Key railroad workers must wear accurate watches

Reading the news of the terrible train wreck made me think of a couple guys I used to know who were railroad workers for Southern Pacific. They once told me that all railroad workers, regardless of your job, had to wear a certain kind of watch while on duty at all times. Is this still true, and what kind of watch is it?

— Tom, Eagle Point

Certain railroad workers do in fact have to wear accurate watches, although watches likely wouldn't have helped in the case of the Amtrak train that derailed in December, killing three during its inaugural run from Seattle to Portland.

Excessive speed is believed to have been a factor. The train was traveling 80 mph in a 30 mph zone when it fell off a railroad overpass onto I-5.

Tom Ciuba, corporate communications manager for Genesee & Wyoming Railroad Services, Inc., said certain railroad workers, including engineers, are required to wear watches.

"They have to wear a watch that is accurate and single function," he said.

Watches have to be set periodically to United States atomic clocks, which keep ultra-precise time, Ciuba said.

Watches must be single function and can't have extra capabilities, like email or fitness tracking, he said.

Jim Armstrong, an engineer with Central Oregon & Pacific Railroad, said certain on-duty railroad workers must wear a watch that is accurate to within 30 seconds of the official time. The watch must display hours, minutes and seconds.

Other workers must have access to an accurate watch or clock, he said.

Workers can call a number to find out the correct time and check their watches, he said.

Armstrong also confirmed that the watch must be single function.

Railroad companies don't want their employees to be distracted by multifunction watches or cellphones.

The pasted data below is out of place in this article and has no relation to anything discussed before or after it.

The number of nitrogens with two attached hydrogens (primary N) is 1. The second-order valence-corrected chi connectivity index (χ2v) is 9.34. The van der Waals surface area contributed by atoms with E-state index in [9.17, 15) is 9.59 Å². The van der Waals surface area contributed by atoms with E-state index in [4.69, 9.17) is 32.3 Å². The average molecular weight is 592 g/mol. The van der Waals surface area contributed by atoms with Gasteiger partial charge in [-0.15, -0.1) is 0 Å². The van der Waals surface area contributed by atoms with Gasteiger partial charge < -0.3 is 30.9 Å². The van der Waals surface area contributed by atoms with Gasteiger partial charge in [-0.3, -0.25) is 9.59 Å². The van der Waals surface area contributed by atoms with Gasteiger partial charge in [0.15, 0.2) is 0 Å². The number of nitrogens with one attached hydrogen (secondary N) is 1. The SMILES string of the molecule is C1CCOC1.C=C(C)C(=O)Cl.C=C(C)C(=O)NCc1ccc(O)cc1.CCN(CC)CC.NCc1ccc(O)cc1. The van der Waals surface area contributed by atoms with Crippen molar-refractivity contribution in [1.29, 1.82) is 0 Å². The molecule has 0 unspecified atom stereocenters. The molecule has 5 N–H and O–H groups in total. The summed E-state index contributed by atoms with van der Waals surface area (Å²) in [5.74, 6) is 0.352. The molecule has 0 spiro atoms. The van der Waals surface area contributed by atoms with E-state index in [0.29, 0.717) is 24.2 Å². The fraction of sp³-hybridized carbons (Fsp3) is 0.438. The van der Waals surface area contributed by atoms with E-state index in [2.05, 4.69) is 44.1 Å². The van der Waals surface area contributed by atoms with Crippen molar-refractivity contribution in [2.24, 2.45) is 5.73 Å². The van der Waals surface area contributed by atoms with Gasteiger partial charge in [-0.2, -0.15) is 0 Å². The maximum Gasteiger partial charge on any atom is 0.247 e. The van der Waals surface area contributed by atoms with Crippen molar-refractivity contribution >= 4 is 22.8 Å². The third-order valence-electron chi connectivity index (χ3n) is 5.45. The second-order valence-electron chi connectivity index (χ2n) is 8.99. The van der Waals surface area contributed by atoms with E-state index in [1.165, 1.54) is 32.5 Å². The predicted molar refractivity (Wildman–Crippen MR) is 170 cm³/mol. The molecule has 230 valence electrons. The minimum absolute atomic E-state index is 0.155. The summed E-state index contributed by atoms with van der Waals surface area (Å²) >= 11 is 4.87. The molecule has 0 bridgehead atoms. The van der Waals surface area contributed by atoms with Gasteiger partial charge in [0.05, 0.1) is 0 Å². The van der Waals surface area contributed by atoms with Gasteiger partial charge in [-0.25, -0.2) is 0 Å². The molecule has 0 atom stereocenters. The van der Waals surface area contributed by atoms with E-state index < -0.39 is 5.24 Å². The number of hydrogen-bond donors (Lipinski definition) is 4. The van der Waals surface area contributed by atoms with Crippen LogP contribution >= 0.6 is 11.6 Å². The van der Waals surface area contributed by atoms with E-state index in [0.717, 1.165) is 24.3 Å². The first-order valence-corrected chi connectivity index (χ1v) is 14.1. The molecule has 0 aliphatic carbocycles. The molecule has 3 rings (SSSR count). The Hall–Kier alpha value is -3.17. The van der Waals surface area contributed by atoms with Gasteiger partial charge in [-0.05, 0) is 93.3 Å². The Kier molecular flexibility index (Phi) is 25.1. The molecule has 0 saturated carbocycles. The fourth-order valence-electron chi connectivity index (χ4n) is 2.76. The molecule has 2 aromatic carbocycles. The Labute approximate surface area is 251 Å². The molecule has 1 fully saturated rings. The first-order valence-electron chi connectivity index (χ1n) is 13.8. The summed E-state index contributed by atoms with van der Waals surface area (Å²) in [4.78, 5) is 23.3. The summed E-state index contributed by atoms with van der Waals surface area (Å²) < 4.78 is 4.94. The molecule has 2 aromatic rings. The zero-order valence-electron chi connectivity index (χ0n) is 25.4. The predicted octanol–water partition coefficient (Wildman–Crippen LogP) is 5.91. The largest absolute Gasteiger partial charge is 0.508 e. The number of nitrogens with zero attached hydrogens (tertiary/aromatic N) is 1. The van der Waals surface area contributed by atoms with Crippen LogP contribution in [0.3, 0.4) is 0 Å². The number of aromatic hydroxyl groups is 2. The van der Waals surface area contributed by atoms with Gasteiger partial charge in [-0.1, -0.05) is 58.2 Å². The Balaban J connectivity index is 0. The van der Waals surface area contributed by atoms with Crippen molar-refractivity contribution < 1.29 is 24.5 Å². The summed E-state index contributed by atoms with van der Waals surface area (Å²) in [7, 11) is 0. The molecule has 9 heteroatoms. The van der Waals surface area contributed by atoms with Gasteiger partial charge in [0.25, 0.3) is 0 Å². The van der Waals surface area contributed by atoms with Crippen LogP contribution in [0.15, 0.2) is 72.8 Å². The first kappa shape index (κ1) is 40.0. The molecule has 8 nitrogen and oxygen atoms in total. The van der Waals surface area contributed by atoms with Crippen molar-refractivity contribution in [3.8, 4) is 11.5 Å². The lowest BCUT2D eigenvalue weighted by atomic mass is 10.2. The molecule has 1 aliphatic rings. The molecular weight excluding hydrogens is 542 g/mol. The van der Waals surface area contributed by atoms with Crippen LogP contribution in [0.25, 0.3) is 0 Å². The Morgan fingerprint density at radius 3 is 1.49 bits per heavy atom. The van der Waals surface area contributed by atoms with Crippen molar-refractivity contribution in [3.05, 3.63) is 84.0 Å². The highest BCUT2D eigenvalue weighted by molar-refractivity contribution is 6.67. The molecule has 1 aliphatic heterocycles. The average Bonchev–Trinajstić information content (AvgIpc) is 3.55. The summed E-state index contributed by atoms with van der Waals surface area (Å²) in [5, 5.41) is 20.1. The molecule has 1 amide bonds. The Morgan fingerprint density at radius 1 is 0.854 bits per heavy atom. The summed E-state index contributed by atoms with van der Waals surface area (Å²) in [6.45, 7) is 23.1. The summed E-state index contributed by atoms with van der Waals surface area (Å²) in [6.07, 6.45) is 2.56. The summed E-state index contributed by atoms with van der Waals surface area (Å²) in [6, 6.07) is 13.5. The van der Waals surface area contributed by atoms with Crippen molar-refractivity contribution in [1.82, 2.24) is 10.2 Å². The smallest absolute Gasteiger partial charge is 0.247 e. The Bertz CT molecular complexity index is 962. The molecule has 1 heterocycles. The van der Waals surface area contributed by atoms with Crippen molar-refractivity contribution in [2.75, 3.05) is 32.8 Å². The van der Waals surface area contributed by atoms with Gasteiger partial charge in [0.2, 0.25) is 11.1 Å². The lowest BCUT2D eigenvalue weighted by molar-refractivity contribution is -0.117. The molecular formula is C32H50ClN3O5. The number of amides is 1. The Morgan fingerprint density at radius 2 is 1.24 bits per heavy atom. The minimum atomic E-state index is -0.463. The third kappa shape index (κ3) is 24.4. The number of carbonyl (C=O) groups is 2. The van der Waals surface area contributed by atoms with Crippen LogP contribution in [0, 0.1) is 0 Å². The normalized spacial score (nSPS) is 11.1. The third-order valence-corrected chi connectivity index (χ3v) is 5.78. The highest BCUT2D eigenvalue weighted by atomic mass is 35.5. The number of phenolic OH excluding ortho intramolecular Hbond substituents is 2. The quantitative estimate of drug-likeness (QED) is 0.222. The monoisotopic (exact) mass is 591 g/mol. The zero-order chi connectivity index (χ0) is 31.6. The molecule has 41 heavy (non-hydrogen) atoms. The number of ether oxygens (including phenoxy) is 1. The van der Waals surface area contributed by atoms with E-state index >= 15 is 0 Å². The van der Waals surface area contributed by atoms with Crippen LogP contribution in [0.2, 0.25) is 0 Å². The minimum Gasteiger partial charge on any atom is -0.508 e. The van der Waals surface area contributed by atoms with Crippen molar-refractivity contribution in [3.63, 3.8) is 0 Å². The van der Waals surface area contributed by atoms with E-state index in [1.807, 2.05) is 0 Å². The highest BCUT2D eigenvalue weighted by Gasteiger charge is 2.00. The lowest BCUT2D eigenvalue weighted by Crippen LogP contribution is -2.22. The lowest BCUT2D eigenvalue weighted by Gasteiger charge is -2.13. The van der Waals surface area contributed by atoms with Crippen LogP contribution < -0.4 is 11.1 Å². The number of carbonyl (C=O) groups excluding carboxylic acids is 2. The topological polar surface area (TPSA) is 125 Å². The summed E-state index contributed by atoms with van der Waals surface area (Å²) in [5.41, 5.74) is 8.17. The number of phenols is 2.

Armstrong said he can have his cellphone with him on the job in case of emergencies, but he has to have it turned off and stowed away.

Railroad companies became sticklers about time in the 1800s following fatal accidents attributed to inaccurate employee watches, according to an account about railroad accidents and watch history by

In 1853, 14 people were killed in Rhode Island when a conductor's watch was off by two minutes.

Other cases were more egregious. Two deaths in Illinois in 1882 were linked to a watch that was slow by 54 minutes. A conductor whose watch was 20 minutes slow was indicted for manslaughter following an 1878 accident in Ohio that killed 18 people.

Some railroad companies began inspecting and certifying employee watches, with some issuing approved lists of watch types.

The quest for accurate watches for railroad workers helped drive innovations and improvements in the watch industry overall.

Although soldiers were wearing wrist watches in World War I, railroads were slow to allow the new technology. Railroad pocket watches were required into the late 1950s. Accurate Swiss and American-made watches eventually gained approval from railroad companies.

Because of the accuracy and quality of historic railroad watches, many have become prized collectors' items, according to the Smithsonian.

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